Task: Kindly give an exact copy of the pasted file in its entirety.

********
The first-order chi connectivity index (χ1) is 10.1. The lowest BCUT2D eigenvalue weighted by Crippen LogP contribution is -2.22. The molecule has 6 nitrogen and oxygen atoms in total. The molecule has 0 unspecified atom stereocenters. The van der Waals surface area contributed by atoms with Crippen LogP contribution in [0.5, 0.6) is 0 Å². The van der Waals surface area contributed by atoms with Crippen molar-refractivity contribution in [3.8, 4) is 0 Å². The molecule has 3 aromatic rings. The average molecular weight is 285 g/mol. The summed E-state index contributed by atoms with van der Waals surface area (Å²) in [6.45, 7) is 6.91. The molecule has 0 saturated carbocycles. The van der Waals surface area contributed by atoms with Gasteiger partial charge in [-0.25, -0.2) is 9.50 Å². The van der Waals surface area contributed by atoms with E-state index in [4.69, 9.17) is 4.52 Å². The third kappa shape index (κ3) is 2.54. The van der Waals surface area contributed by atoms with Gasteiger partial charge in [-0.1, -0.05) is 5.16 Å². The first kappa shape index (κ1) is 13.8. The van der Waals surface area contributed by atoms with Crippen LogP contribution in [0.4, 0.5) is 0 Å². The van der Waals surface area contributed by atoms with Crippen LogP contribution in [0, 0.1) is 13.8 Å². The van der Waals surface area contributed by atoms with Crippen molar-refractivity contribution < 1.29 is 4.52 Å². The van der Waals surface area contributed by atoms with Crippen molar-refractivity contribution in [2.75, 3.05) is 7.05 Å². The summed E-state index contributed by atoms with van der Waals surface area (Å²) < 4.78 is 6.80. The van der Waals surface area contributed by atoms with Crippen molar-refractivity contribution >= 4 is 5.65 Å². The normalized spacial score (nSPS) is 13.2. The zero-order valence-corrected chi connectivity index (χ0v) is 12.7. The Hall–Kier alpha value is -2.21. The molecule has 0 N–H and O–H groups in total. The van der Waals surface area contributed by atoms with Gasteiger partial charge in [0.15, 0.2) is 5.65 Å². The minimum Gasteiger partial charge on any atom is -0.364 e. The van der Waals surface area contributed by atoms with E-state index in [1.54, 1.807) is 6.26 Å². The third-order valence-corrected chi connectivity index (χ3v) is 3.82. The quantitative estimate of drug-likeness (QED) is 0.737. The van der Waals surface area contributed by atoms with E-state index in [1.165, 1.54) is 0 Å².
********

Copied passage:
The first-order chi connectivity index (χ1) is 10.1. The lowest BCUT2D eigenvalue weighted by Crippen LogP contribution is -2.22. The molecule has 6 nitrogen and oxygen atoms in total. The molecule has 0 unspecified atom stereocenters. The van der Waals surface area contributed by atoms with Crippen LogP contribution in [0.5, 0.6) is 0 Å². The van der Waals surface area contributed by atoms with Crippen molar-refractivity contribution in [3.8, 4) is 0 Å². The molecule has 3 aromatic rings. The average molecular weight is 285 g/mol. The summed E-state index contributed by atoms with van der Waals surface area (Å²) in [6.45, 7) is 6.91. The molecule has 0 saturated carbocycles. The van der Waals surface area contributed by atoms with Gasteiger partial charge in [-0.25, -0.2) is 9.50 Å². The van der Waals surface area contributed by atoms with E-state index in [4.69, 9.17) is 4.52 Å². The third kappa shape index (κ3) is 2.54. The van der Waals surface area contributed by atoms with Gasteiger partial charge in [-0.1, -0.05) is 5.16 Å². The first kappa shape index (κ1) is 13.8. The van der Waals surface area contributed by atoms with Crippen LogP contribution in [0.4, 0.5) is 0 Å². The van der Waals surface area contributed by atoms with Crippen LogP contribution in [0, 0.1) is 13.8 Å². The van der Waals surface area contributed by atoms with Crippen molar-refractivity contribution < 1.29 is 4.52 Å². The van der Waals surface area contributed by atoms with Crippen molar-refractivity contribution in [2.75, 3.05) is 7.05 Å². The summed E-state index contributed by atoms with van der Waals surface area (Å²) < 4.78 is 6.80. The van der Waals surface area contributed by atoms with Crippen molar-refractivity contribution >= 4 is 5.65 Å². The normalized spacial score (nSPS) is 13.2. The zero-order valence-corrected chi connectivity index (χ0v) is 12.7. The Hall–Kier alpha value is -2.21. The molecule has 0 N–H and O–H groups in total. The van der Waals surface area contributed by atoms with Gasteiger partial charge in [0.15, 0.2) is 5.65 Å². The minimum Gasteiger partial charge on any atom is -0.364 e. The van der Waals surface area contributed by atoms with E-state index in [1.54, 1.807) is 6.26 Å². The third-order valence-corrected chi connectivity index (χ3v) is 3.82. The quantitative estimate of drug-likeness (QED) is 0.737. The van der Waals surface area contributed by atoms with E-state index in [1.165, 1.54) is 0 Å².